As usual, money is creating new excitement in Florida. But prosperity has a habit of sweeping grandly into the state and often, very suddenly, sweeping out again. Few scars remain from the land boom of the 1920's, but Cape Kennedy, where space-program funds dropped from billions to millions, has a look of devastation. The money today is moving into and around Orlando, in anticipation of the October opening of Walt Disney World. This will be the most gargantuan vacation enterprise ever devised, dropped into America's most popular tourist destination. Around Disney World, the boom is on. Land values are jumping like frightened rabbits. Orlando, once the "city beautiful," is becoming Orlando, the rich and fat. Among the new faces in town are job seekers, along with sun-loving burglars and drug peddlers. In Tallahassee, the politicians are holding up their hands and saying: Stop! Not one more cent to attract more citizens. We"ve already got troubles enough. But the new settlers refuse to believe that. They're still pouring in.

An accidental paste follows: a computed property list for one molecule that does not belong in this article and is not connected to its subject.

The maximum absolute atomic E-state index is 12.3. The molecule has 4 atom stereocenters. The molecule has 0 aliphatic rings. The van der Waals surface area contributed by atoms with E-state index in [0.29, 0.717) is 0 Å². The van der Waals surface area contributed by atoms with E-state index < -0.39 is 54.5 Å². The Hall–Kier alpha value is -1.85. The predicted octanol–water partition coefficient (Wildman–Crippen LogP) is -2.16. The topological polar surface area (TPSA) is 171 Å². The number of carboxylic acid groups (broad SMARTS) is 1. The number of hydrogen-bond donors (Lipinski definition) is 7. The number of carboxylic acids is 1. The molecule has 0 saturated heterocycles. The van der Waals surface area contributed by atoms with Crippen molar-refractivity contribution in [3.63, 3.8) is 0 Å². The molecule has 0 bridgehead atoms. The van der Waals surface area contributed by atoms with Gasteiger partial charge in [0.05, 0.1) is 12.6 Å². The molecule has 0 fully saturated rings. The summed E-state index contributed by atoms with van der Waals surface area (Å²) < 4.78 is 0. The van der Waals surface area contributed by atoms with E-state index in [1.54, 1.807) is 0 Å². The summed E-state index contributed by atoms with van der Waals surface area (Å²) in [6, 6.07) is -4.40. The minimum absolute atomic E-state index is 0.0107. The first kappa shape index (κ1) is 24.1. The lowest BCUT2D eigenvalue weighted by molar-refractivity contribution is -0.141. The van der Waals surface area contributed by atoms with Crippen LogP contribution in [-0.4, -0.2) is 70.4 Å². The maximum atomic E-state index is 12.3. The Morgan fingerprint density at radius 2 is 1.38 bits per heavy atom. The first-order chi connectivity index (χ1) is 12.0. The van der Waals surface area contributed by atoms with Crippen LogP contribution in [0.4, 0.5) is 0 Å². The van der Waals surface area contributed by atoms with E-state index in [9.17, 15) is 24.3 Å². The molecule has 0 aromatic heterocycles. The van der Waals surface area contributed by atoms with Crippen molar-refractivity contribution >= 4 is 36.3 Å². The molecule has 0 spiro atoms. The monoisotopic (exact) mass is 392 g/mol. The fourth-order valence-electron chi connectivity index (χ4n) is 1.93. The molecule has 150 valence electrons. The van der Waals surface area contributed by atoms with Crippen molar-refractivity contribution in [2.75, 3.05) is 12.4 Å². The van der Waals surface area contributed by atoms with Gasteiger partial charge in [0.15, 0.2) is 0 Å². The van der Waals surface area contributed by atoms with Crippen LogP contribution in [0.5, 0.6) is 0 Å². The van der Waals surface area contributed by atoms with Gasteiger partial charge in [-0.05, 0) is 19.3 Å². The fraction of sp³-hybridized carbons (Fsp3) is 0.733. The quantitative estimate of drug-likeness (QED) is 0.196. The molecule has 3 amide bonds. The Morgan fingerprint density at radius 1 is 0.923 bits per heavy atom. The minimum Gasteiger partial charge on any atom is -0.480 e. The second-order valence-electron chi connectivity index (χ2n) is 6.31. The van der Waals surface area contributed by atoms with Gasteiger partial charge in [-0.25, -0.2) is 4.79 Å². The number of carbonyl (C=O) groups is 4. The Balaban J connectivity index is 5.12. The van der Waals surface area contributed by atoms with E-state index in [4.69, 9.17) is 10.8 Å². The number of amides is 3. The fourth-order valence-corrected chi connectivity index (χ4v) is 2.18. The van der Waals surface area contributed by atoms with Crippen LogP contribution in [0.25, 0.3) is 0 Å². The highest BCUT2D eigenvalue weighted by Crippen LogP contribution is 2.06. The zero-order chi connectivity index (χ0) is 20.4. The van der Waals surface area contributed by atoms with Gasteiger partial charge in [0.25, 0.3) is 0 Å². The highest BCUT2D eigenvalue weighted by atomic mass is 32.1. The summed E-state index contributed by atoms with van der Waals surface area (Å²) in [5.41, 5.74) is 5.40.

Mickey Mouse, at the age of 42, is moving his bag and a billion-dollar share of his baggage to Florida. He will become permanent host when, on October 1, Walt Disney World—the entertainment spectacular of the century—opens for business on the principle that good clean fun spells crisp American dollars. Located 15 miles south of Orlando, near the center of the state, Disney's 27,400-acre holiday package is expected to draw eight million visitors the first year, and, in ten years, the accumulated equivalent of half the present population of the United States. Mickey money laid the foundation for the fortune that built this project, but nothing about it is mouse size. It is twice the area of Manhattan, almost 80 times larger than Disneyland in California. It will encompass two towns, five lakes, three golf courses, two railroads, a 7,500-acre wildlife Preserve and 200 ships. All this will continually change and grow. When Walt Disney announced it five and a half years ago, he noted that at last he had space to keep his creative people busy for 50 more years.